BOI Takes Credit for Holding Down Shekel

YERUSHALAYIM -

Despite repeated calls for more aggressive action in the face of a persistently strong shekel, the Bank of Israel is correct in maintaining its policy of selected dollar purchases to stabilize the exchange rate, a senior BOI official told Globes.

 

“There is no question that foreign currency purchases affect the exchange rate, just as we see elsewhere. With smaller purchases than in previous years we’ve succeeded in stemming a very rapid appreciation of the shekel,” the bank official said, in response to harsh criticism directed Governor Dr. Karnit Flug.

“It should be remembered that we acted against the weakening of the dollar in international markets, which caused people to think that the interventions were ineffective. Market players thought that natural gas production would have a strong effect on the exchange, and the Bank of Israel’s program offset that.”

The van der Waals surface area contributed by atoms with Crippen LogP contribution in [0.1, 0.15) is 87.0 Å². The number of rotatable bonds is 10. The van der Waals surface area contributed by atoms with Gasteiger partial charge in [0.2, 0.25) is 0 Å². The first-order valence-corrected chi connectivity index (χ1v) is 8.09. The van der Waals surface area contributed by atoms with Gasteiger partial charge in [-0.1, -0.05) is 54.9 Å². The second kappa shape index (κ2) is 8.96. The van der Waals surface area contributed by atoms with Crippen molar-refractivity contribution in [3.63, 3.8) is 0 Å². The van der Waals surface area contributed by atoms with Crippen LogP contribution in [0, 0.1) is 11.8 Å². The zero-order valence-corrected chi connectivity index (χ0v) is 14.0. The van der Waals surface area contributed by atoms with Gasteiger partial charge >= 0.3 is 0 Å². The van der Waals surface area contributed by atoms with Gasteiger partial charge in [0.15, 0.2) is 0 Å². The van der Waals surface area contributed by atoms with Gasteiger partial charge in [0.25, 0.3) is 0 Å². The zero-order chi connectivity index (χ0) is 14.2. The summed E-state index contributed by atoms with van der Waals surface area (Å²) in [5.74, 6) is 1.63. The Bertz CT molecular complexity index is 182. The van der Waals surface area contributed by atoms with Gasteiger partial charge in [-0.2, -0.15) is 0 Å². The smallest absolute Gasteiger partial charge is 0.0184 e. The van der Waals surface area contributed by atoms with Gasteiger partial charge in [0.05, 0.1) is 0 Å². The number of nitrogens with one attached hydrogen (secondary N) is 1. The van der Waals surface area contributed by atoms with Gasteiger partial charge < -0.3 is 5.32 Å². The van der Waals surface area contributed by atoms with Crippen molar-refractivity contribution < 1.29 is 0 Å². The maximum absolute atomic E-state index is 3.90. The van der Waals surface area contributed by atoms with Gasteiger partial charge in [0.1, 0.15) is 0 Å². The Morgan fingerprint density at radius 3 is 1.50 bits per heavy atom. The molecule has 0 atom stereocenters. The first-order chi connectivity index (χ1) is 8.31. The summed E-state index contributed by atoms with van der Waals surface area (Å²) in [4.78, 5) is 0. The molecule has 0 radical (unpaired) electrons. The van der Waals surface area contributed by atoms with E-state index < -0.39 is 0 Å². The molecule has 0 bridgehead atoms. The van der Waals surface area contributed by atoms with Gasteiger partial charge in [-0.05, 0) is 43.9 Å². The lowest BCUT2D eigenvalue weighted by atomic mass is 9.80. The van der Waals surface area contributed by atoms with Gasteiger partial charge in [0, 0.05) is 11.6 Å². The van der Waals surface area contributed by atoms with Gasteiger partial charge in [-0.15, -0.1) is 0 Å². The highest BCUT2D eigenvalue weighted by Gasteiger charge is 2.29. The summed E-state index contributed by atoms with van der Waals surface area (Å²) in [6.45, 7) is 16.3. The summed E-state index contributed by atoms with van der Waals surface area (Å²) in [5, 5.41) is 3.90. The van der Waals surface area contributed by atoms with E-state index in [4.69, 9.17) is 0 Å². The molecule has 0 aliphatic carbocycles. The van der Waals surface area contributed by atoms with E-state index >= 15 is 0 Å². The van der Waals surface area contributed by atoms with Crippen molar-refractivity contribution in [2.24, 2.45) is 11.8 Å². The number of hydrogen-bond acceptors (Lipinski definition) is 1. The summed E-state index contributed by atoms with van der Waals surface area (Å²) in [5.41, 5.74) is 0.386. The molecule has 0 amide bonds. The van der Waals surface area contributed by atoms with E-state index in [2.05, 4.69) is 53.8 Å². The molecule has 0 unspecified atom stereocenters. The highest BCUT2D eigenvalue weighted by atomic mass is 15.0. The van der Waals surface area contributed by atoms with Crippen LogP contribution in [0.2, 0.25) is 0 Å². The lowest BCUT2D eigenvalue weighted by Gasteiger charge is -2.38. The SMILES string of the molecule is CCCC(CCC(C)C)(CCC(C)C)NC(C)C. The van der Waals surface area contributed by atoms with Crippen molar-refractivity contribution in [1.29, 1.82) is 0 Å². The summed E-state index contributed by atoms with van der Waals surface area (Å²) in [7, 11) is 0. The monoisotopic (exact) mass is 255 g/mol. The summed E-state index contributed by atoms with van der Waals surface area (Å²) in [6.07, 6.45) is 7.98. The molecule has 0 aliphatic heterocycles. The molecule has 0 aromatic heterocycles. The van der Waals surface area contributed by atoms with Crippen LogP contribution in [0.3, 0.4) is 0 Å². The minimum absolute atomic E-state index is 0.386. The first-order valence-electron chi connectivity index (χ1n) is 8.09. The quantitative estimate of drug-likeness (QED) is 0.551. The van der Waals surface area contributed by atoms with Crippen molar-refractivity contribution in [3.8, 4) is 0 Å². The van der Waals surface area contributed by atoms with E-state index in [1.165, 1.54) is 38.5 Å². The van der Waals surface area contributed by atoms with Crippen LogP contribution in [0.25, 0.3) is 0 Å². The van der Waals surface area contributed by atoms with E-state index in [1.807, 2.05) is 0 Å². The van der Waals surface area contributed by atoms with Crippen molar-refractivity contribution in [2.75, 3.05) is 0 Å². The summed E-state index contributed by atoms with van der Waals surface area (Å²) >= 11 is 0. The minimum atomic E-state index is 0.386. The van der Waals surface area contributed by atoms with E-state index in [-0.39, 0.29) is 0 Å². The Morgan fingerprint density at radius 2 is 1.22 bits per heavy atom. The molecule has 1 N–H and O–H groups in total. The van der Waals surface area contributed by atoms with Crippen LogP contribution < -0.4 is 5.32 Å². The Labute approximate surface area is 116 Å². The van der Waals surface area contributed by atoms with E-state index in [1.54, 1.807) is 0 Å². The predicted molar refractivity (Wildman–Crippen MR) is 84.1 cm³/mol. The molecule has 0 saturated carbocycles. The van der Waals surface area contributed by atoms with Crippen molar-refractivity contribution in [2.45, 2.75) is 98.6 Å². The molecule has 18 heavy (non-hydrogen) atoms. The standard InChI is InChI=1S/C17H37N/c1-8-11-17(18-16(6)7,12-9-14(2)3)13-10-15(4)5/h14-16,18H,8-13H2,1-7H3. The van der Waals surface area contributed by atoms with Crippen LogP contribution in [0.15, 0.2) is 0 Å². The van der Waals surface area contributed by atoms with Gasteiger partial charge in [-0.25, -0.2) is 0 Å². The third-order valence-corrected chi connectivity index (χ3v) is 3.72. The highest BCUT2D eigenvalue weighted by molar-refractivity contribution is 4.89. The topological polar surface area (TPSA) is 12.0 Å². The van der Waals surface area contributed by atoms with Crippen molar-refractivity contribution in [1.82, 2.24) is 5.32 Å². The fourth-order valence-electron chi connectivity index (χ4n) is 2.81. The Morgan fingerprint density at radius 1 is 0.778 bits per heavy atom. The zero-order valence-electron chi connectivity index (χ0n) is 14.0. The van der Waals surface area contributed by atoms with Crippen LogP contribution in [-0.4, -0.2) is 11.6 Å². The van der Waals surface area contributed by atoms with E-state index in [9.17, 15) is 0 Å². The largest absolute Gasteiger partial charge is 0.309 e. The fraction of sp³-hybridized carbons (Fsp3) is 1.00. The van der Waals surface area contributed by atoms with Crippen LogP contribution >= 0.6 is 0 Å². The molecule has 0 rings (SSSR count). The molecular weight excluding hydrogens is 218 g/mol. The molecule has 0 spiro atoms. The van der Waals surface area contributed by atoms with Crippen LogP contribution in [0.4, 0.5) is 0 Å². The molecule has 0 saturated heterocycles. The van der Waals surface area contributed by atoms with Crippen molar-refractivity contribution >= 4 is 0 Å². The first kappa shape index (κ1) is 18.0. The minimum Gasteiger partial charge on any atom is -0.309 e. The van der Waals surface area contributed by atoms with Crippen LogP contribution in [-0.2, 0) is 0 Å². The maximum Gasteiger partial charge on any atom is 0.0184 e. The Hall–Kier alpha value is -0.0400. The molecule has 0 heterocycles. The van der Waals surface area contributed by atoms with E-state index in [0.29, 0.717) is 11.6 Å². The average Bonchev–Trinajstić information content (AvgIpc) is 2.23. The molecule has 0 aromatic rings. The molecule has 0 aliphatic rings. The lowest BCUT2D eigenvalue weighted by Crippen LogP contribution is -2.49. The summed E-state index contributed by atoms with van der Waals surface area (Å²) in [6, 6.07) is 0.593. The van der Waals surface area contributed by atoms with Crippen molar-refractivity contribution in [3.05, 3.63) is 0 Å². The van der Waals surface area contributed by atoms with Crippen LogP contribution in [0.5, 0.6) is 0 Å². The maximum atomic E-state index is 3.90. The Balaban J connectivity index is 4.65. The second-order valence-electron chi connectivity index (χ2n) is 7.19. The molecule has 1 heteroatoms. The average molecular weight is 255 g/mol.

Bank analysts are confident that the shekel surge will sooner or later subside, as they attribute its strength to transient factors, such as the appreciation of currencies against the dollar. Like every rally, it will reverse, either when U.S. growth resumes, or in the event of a crisis in Israel.

The Bank of Israel nevertheless admits that a 7% appreciation of the shekel, such as occurred in 2013, cannot be explained by market forces (fundamentals) alone, in the absence of evidence for it. The BOI believes real changes can explain an appreciation of 1-2%, but not 7%, as happened last year.

Regarding proposals for setting an exchange rate floor for the dollar, The Bank of Israel says that if an exchange floor of NIS 3.30/$ is declared, the next day’s representative rate would be at that level. In addition, full political support would have to be organized to switch the exchange rate from a floating regime to a fixed regime.

BOI dismisses the allegation that foreign speculators in the market are making quick profits on the shekel at the expense of the Israeli economy. The big players aren’t foreigners, but Israeli investment institutions, it says. They began investing abroad 3-4 years ago, and in the past two years they’ve been hedging their investments, which involves the sale of dollars, thereby contributing to the appreciation of the shekel.